YACHATS, Ore. – An effort in Lincoln County by Oregon State University Extension Service Master Gardeners may help stem the decline of the Oregon silverspot butterfly.
While not yet listed as endangered, the population of the pretty pollinator has drastically grown smaller because of the loss of its preferred habitat of salt-sea meadow land that once stretched from the Long Beach Peninsula in Washington to northern California. Now found in only five small natural habitats – including two just south of Yachats – the U.S. Fish and Wildlife Service has listed the Oregon silverspot butterfly as threatened.
Evie Smith, Master Gardener and small farms coordinator in Lincoln County, lamented the decline of the Oregon silverspot butterfly (Speryeria zerene hippolyta).
“The loss of any species is detrimental to the environment and ecosystem that it’s native to as it fills a unique environmental niche,” Smith said. “The loss of this species would mean a loss for the coastal ecosystem.”
To help efforts by the Lincoln Soil and Water Conservation District (LSWCD) to save the butterfly, OSU Extension Master Gardeners, led by Stormi Dykes, have planted two small Oregon silverspot butterfly beds at the Master Gardener demonstration gardens in Lincoln City and Yachats to draw the Oregon silverspot butterfly to a friendly place for food and shelter.
“LSWCD reached out to Lincoln County Master Gardeners last May to see if we wanted to work with them to provide public outreach about Oregon silverspot butterfly pollinator environments and conduct small-scale trials that could help increase the adult’s feeding area and determine how far they will travel,” said Dykes, who took on the trials as her apprentice project. “They are known to be quite sedentary and return to the same gardens year after year.”
Mary Jane Bonelitz, Lincoln City garden lead, and Carita Edson, Yachats garden lead, were excited about incorporating the beds into the gardens they oversee, according to Dykes.
After receiving a list of preferred plants from LSWCD, it took time for Dykes with help from Edson and Bonelitz to research and then source the best plants for the small beds in each location. Ultimately, both gardens were planted with broadleaf stonecrop, common camas, fireweed, pearly everlasting and western red columbine. Yachats added nodding onion and Hall’s aster to the mix. Lincoln City also incorporated coast goldenrod, Hall’s aster, Oregon sunshine, Oregon Iris and yarrow.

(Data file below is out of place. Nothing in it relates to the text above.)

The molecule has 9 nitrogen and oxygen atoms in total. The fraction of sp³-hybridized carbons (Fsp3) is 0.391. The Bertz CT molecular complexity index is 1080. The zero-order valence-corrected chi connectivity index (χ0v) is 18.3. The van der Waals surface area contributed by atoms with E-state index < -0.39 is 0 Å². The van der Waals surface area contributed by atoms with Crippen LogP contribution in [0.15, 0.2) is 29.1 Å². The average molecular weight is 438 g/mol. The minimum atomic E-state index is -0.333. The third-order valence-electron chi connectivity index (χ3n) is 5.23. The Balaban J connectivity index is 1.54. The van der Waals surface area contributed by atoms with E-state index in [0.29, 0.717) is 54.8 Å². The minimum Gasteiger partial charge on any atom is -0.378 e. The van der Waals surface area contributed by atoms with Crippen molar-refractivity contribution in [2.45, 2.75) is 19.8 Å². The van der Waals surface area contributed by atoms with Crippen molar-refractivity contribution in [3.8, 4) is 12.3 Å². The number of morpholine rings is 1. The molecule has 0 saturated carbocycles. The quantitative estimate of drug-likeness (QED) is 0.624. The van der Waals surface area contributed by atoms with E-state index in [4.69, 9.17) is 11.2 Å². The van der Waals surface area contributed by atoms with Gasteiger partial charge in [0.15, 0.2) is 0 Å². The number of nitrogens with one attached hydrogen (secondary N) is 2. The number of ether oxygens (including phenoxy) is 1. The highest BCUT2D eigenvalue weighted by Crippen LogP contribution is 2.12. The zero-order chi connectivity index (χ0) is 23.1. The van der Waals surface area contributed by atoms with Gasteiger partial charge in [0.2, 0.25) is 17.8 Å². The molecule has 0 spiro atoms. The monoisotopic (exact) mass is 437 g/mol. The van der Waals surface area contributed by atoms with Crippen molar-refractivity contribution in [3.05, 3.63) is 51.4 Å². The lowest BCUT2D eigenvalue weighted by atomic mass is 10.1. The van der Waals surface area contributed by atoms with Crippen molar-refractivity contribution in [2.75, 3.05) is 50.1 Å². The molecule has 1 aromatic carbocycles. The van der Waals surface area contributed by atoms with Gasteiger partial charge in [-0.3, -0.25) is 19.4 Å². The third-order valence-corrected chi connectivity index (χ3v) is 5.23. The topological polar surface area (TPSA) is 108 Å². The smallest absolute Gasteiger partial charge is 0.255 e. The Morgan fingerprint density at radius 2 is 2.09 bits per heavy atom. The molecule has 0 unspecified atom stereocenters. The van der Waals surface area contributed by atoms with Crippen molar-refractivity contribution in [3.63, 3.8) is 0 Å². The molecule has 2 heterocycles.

“These plants are the ones particularly appealing to Oregon silverspot butterfly but are also appealing to other butterflies, bees, hummingbirds and other pollinators,” Dykes said. “It’s a win-win situation. If we plant and we don’t attract silverspot, we’re still providing food for pollinators as a whole. They are all declining. We can’t lose.”
The combination of a June planting and the persnickety weather conspired against both gardens last year, Dykes said.
“They are not the lush, vibrant Oregon silverspot butterfly oases that we would like,” she said, “but that’s what we hope to see this year. We will nurture and possibly increase the current footprint for Oregon silverspot butterflies and other pollinators.”
The benefits of the gardens motivate Dykes, who has long been interested in the environment and wildlife in particular.
“I’m a donor to and involved with groups overseas saving endangered species,” Dykes said. “It’s been near and dear to me. When this opportunity came up in my county, it spoke to me, and I raised my hand. It was a meaty project for me to get into. We live in a beautiful area of Oregon and want to preserve what we have. Anything I can do to keep the Oregon silverspot butterfly alive and thriving is good.”
Tyler Clouse, watershed program specialist with LSWCD, expressed gratitude to Smith and the Master Gardeners for their work.
“The pollinator gardens were meant to be funded by a grant that is still pending,” Clouse said. “The Master Gardeners took it upon themselves to jump start these gardens and highlight the Oregon silverspot butterfly in numerous outreach events and newsletters. Momentum continues because of community persistence.”